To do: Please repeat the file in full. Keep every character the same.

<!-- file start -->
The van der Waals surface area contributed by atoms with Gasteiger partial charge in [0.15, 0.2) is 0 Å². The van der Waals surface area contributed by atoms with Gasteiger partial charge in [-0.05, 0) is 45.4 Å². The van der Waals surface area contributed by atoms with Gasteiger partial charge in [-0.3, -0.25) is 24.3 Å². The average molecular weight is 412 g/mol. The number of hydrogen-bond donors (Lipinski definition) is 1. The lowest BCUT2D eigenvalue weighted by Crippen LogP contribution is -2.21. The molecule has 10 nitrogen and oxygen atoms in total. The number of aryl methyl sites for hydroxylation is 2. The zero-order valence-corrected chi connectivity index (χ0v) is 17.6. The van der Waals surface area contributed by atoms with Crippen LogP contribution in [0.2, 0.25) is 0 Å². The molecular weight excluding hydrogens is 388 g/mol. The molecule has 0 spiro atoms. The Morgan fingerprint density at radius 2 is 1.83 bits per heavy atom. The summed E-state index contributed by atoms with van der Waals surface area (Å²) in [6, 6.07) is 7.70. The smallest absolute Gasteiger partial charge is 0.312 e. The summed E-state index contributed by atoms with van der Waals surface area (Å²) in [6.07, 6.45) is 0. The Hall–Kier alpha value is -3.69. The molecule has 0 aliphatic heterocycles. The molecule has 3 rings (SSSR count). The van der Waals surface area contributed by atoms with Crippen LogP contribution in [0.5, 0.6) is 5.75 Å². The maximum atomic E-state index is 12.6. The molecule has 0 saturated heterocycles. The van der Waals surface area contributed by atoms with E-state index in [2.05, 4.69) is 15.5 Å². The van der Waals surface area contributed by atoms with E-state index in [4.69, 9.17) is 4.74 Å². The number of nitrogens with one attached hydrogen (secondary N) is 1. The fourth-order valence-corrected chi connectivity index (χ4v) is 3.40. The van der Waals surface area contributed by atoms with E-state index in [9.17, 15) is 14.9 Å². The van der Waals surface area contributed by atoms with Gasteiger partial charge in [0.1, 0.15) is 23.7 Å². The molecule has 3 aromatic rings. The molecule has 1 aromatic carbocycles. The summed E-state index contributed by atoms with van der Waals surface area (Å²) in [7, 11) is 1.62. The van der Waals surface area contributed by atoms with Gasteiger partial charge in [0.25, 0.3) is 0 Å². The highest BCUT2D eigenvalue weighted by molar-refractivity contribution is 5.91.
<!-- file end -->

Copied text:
The van der Waals surface area contributed by atoms with Gasteiger partial charge in [0.15, 0.2) is 0 Å². The van der Waals surface area contributed by atoms with Gasteiger partial charge in [-0.05, 0) is 45.4 Å². The van der Waals surface area contributed by atoms with Gasteiger partial charge in [-0.3, -0.25) is 24.3 Å². The average molecular weight is 412 g/mol. The number of hydrogen-bond donors (Lipinski definition) is 1. The lowest BCUT2D eigenvalue weighted by Crippen LogP contribution is -2.21. The molecule has 10 nitrogen and oxygen atoms in total. The number of aryl methyl sites for hydroxylation is 2. The zero-order valence-corrected chi connectivity index (χ0v) is 17.6. The van der Waals surface area contributed by atoms with Crippen LogP contribution in [0.2, 0.25) is 0 Å². The molecular weight excluding hydrogens is 388 g/mol. The molecule has 0 spiro atoms. The Morgan fingerprint density at radius 2 is 1.83 bits per heavy atom. The summed E-state index contributed by atoms with van der Waals surface area (Å²) in [6, 6.07) is 7.70. The smallest absolute Gasteiger partial charge is 0.312 e. The summed E-state index contributed by atoms with van der Waals surface area (Å²) in [6.07, 6.45) is 0. The Hall–Kier alpha value is -3.69. The molecule has 0 aliphatic heterocycles. The molecule has 3 rings (SSSR count). The van der Waals surface area contributed by atoms with Crippen LogP contribution in [0.5, 0.6) is 5.75 Å². The maximum atomic E-state index is 12.6. The molecule has 0 saturated heterocycles. The van der Waals surface area contributed by atoms with E-state index in [2.05, 4.69) is 15.5 Å². The van der Waals surface area contributed by atoms with E-state index in [4.69, 9.17) is 4.74 Å². The number of nitrogens with one attached hydrogen (secondary N) is 1. The fourth-order valence-corrected chi connectivity index (χ4v) is 3.40. The van der Waals surface area contributed by atoms with E-state index in [9.17, 15) is 14.9 Å². The van der Waals surface area contributed by atoms with Gasteiger partial charge in [0.1, 0.15) is 23.7 Å². The molecule has 3 aromatic rings. The molecule has 1 aromatic carbocycles. The summed E-state index contributed by atoms with van der Waals surface area (Å²) in [7, 11) is 1.62. The van der Waals surface area contributed by atoms with Gasteiger partial charge in [0.25, 0.3) is 0 Å². The highest BCUT2D eigenvalue weighted by molar-refractivity contribution is 5.91.